Even if you pick a relatively spendy brand, brewing coffee at home has always garnered a huge savings over buying it already brewed and milked and sugared. It's the frugal choice, and still will be, but if your favorite brand is one sold by Starbucks, it just got a little less frugal.

The coffee company announced this week that it would raise prices by 17% on all packaged coffees sold in its U.S. stores as of July 12. (Canadian store prices will go up, too, but by just 6%.) This, on the heels of a 12% price increase in March, will have prices up almost a third since early 2011. Does this portend a possible, subsequent increase in brewed coffee drinks, which went up last September (the "complicated" ones, that is)?

Of course, Starbucks isn't the only company to raise its coffee prices this year -- every company from Folgers to Portland/New York indie darling Stumptown has been dialing up the price of beans from 10% to 15% at a time. Folgers has upped its prices three times in the past year alone, with the total increases adding up to about 25%.With the price increase that takes effect in July, Starbucks' house blend coffee will be going up from about $8.95 to $12.50 per pound and the higher priced blends, such as the Anniversary blend will go from a current $11.95 to $14.95 per pound (the coffee is sold in 12-ounce bags, so the price per package will top out a little above $11.00).

This may seem like a stunning change, but if you look at the changes in the commodity prices over the same period, you'll be thanking your lucky stars these stiff price increases are all we've seen. Futures for robusta beans, the less expensive and lower-quality beans grown at low altitudes and present in the more blue-collar brands of coffee, such as Folgers, Maxwell House and the like, are up 95% since June 2010. Arabica beans, the ones used in Starbucks and other higher-quality coffees, have more than doubled in the same period.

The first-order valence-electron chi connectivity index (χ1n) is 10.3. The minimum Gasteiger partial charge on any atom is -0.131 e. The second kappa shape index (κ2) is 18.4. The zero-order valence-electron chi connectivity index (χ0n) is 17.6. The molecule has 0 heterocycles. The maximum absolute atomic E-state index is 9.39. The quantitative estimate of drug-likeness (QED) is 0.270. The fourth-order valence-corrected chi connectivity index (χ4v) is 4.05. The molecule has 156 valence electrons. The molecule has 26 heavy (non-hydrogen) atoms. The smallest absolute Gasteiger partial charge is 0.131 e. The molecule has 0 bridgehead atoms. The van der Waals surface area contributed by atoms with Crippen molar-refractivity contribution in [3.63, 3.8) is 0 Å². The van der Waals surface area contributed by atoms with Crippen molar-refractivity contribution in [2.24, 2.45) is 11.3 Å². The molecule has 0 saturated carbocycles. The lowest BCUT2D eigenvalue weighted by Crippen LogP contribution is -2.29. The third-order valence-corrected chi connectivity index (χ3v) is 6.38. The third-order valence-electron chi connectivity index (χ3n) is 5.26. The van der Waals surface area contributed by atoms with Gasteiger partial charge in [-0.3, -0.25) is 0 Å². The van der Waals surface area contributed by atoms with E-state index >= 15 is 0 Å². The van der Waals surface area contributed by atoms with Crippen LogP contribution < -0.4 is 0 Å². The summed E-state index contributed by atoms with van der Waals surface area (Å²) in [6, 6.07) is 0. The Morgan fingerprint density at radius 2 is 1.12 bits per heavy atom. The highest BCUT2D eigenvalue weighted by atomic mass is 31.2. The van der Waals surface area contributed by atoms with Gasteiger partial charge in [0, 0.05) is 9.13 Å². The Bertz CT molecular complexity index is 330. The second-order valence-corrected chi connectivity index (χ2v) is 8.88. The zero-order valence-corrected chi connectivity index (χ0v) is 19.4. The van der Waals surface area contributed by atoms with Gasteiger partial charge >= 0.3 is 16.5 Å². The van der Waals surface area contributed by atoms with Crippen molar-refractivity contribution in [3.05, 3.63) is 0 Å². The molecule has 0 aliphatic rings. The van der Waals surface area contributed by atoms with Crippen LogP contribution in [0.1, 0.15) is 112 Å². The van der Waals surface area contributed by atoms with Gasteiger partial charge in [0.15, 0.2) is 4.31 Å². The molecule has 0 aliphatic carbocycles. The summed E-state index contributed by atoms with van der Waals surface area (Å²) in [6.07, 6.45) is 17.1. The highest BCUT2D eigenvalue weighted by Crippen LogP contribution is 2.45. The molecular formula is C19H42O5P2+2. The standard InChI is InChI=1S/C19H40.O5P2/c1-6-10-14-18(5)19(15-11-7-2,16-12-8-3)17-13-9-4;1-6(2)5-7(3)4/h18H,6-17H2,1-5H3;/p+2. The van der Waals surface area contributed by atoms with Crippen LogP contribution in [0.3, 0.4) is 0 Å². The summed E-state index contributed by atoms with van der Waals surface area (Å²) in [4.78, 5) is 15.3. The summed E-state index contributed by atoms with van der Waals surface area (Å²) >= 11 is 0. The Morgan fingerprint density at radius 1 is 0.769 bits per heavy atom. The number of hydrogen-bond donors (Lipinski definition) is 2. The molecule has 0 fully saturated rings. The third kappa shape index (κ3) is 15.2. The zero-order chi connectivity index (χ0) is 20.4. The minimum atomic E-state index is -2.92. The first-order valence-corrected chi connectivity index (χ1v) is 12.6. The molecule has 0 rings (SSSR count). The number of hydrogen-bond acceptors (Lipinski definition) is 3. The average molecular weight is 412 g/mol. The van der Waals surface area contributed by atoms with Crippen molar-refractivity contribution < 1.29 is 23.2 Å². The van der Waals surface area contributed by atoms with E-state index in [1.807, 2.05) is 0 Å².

Even with the price of the raw ingredient in coffee doubling, it's still only about $3.09 per pound, even for the pricier sort of beans; most of the cost input is actually in the shipping, roasting, processing and distribution.

So while you shouldn't mourn the fate of the poor coffee makers too extremely, it's worth mentioning that coffee, a traditionally very high-margin beverage, is becoming less so. It's already caused a few coffee shops in my city to shut down (one, around the corner from my house, was a big loss -- it's becoming a pizza shop instead).

In addition to coffee beans, prices have on a huge range of other tropical products in the last months. Coconut oil, cashew, sugar and cocoa prices are all reaching stratospheric levels, thanks to lower production due to global climate change and distribution disruption due to the Japanese earthquake and tsunami and other natural disasters, as well as upheaval in the Ivory Coast, which produces sugar and cocoa.

So while the majority of attention is being put on gas prices, many of the foods we turn to for stimulation, sweet treats and comfort could be what really ruins our mood this summer. Eating locally, not globally, may become a necessity rather than a buzzword. Chicory, anyone?

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